Microchip implants: will they lead us to a better world or a Brave New World?

June 13, 2016
An article in the New American looks at all the pro’s and con’s, citing several other articles written about the good and bad usage of -implanted microchips. Among others, Mac Slavo is quoted on how these implants won’t just be popular in the future, they will become mandatory. Why? Because they will be used for everything from cashless payments to pening the garage door, from government services to identification.

Also, people will not be forced into getting these implants, they will want to get them. Especially young people will want the latest technology, just like the want the newest fashion each year. According to NewsMax’s James Hirsen, the future is here already. He writes: In various places all over the world, there are individuals who open doors, start cars, and control their computers with a mere gesture of their hands or arms.

They are among the first wave of people who have voluntarily allowed a miniature computer chip to be placed inside of their bodies. Most are part of a group that advocates biohacking, a concept in which activists seek to enhance the human body through the use of technology. Biohackers are part of a movement called Transhumanists, who seek the enhance the human body by means of genetics or technology.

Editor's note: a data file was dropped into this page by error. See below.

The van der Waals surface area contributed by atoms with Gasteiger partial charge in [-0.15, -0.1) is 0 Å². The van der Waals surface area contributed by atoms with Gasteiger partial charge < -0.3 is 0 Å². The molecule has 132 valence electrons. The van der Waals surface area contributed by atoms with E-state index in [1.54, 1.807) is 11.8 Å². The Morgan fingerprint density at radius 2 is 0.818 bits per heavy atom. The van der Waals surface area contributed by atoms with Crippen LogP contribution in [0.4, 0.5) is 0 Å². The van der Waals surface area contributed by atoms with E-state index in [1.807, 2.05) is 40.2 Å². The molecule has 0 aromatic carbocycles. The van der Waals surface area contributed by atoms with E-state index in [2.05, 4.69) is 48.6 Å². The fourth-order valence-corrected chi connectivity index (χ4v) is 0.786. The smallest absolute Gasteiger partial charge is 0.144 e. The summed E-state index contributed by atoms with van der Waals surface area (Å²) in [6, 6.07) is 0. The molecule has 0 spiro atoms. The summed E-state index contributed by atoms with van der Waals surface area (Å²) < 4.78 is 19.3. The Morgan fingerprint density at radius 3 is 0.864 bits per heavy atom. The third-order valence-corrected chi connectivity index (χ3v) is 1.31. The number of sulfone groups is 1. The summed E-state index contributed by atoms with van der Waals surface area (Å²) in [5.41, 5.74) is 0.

The benefits of this technology are seductive: no more problems when loosing your wallet or ID, limitless and immediate access to databases, writes Lain Gillespie in the Sydney Morning Herald: The implants send a unique ID number that can be used to activate devices such as phones and locks, and can link to databases containing limitless information, including personal details such as names, addresses and health records.”

Are there con’s as well?

Yes. Cybernetics scientist Dr. Mark Gasson of the UK’s University of Reading implanted a chip in himself in 2009 to control his office’s electronic gadgets. He became the world’s first human infected with a computer virus. Also, there is speculation on how purely biological transistors made out of of genetic material have been developed. They can operate within living cells and reprogram living systems. But perhaps they and other implants can also be used eventually to (re)program thoughts.

University of Wollongong professor Katina Michael warns “RFID microchips are essentially a unique ID embedded in your body, and, as we know, numbers can be stolen and data can be hacked. They point to an uber-surveillance society that is big brother on the inside looking out. Governments or large corporations would have the ability to track people's actions and movements ... and ultimately even control them.”

So there you have George Orwells ‘1984’ again. Its up to the reader to decide in which direction he or she believes things will proceed. One thing is for sure: interesting times we do live in, no matter wether it can be seen as a blessing or a curse.